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My Experience - Melisa Morales Garcia
In August 2016, Melisa Morales Garcia won the prize for best poster at the 64th Symposium for Vertebrate Palaeontology and Comparative Anatomy, held at the University of Liverpool. She was competing with PhD students and established researchers, so this is a great achievement for a Masters student.

Download a pdf of Melisa's poster here.

Melisa answers some questions about the prize:

What does it feel like to win the prize?
I feel incredibly honoured to have received this prize, especially because I witnessed the exceptional quality of the research other authors did. Moreover, I feel encouraged to keep working to the best of my abilities and I'm eager to continue with my research.

Tell us about the key finding of your work shown in the poster.
The ecomorphology of ungulates from Miocene savannahs of North America has usually been compared to those in present-day East Africa; however, no one had attempted to prove this quantitatively. A correspondence analysis revealed that the Miocene ruminants and grazing equids constitute similar ecomorphs to those seen in the Serengeti, while the diversity of camelids is divergent from the modern African fauna, and is suggestive of habitat differences.

What did you think about the SVPCA meeting?
I think that the SVPCA meeting was a wonderful opportunity to become acquainted with other researchers and to learn about the work my peers are doing. All of the research topics presented at the meeting were really interesting and gave me new perspectives on the different techniques that can be applied in vertebrate palaeontology.

I am from Pachuca, Hidalgo, Mexico. I have a BSc in Biology from the Universidad Autonoma del Estado de Hidalgo (Mexico), which I completed with honours. My undergraduate thesis was mainly related to the taxonomic characterisation of several specimens of mastodons (Mammut americanum) from the Late Cenozoic of central Mexico. This was achieved by an extensive and thorough description of cranial and postcranial elements, and by the comparison of the skeletal elements with those of gomphotheres and mammoths. Additionally, several palaeoecological aspects of the individuals, such as body size, diet, and habitat, were determined by means of morphometric and isotopic analyses. I have also worked with mammalian coprolites from the Late Pleistocene of central Mexico. I am currently studying for my MSc in Palaeobiology at the University of Bristol, where I hope to learn new methods of palaeontological interest and gain research experience.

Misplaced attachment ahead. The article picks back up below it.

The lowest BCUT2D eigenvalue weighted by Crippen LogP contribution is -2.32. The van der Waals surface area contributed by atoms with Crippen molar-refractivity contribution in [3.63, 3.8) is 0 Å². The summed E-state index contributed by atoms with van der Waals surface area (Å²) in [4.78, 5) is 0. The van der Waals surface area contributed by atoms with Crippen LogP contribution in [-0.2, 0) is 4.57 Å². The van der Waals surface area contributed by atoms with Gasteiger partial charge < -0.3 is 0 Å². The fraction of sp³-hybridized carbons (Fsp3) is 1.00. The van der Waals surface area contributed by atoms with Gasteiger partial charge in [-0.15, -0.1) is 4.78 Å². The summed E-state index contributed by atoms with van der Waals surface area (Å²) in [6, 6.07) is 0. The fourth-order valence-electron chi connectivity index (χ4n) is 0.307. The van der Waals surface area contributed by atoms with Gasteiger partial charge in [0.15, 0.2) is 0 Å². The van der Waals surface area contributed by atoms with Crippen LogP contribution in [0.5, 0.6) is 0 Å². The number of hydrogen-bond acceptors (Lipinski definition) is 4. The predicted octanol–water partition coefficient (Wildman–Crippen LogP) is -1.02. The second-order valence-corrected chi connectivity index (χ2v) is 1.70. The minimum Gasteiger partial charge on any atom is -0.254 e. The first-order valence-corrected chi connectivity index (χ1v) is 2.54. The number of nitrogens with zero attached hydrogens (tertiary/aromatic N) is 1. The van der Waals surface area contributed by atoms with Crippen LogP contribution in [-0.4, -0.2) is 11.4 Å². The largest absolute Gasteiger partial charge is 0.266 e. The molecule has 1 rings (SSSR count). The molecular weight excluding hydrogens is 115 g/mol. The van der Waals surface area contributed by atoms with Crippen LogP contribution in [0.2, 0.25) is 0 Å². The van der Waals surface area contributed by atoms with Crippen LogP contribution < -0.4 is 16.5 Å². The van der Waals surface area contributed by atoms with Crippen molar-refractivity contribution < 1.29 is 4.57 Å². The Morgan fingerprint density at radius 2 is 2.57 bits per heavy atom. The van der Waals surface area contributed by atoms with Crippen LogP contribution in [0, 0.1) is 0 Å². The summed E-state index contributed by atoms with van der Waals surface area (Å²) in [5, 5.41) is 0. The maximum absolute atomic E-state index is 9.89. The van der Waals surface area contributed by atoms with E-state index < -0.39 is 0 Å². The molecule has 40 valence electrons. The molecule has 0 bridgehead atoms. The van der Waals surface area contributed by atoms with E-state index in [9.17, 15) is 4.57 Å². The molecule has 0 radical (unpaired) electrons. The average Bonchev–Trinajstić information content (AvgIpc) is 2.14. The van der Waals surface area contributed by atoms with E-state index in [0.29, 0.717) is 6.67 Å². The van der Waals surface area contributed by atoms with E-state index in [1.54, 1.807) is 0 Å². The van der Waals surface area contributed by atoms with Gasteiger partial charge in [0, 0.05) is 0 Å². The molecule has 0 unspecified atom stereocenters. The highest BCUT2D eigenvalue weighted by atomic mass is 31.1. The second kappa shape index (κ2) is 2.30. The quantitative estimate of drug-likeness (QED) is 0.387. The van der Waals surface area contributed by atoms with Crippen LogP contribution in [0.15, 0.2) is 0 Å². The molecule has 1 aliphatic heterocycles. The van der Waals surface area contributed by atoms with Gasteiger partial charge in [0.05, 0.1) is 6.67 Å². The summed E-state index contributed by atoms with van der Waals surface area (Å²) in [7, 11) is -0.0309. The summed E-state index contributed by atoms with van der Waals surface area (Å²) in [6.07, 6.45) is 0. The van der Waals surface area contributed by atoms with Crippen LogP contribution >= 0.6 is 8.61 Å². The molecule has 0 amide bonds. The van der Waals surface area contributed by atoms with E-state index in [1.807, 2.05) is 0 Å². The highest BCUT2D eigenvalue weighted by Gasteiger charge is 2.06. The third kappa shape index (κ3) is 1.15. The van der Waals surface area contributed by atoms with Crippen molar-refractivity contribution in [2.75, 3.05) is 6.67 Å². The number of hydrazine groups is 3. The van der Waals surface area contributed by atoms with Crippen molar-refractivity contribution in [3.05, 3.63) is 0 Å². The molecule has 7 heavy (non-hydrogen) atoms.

Before coming to Bristol, I had research experience on two projects. First was my undergraduate thesis, on 'Taxonomic characterisation of the mastodons at the Paleontology Museum of the Universidad Autonoma del Estado de Hidalgo', supervised by Dr Victor Manuel Bravo Cuevas. I was also project assistant on a research topic concerning 'The record of terrestrial ungulates during the Pleistocene of Hidalgo, Puebla and Tlaxcala, central Mexico: Interpretation of dietary habits and characterisation of terrestrial paleocommunities' (January-July 2014), sponsored by CONACyT, the Mexican scientific research funding agency.

I presented my work at the VIII Latin-American Meeting of Paleontology & XIII National Meeting of Paleontology in 2013 (poster on 'Variation of the occlusal area in the third molars of Rhynchotherium and Cuvieronius) and the II Symposium of Paleontology in Southeastern Mexico in 2014 (talk on 'Description of a specimen of Mammut americanum (Proboscidea, Mammutidae) from the Pliocene-Pleistocene of Santiago de Anaya, Hidalgo, Mexico').

I think the Birstol MSc in Palaeobiology is an outstanding programme that gives you strong theoretical and methodological bases for the study of palaeobiology. This MSc program has provided me with the necessary tools to be a successful researcher and science communicator.

I will be starting a PhD here in Bristol in September 2016, under the supervision of Emily Rayfield, Christine Janis, and Pam Gill. My research will be focused on the study of the functional and ecological diversity of several faunas of Mesozoic mammals by using a biomechanical approach.

Melisa Morales Garcia, August 2016.

Read more about Melisa on her personal web site here.

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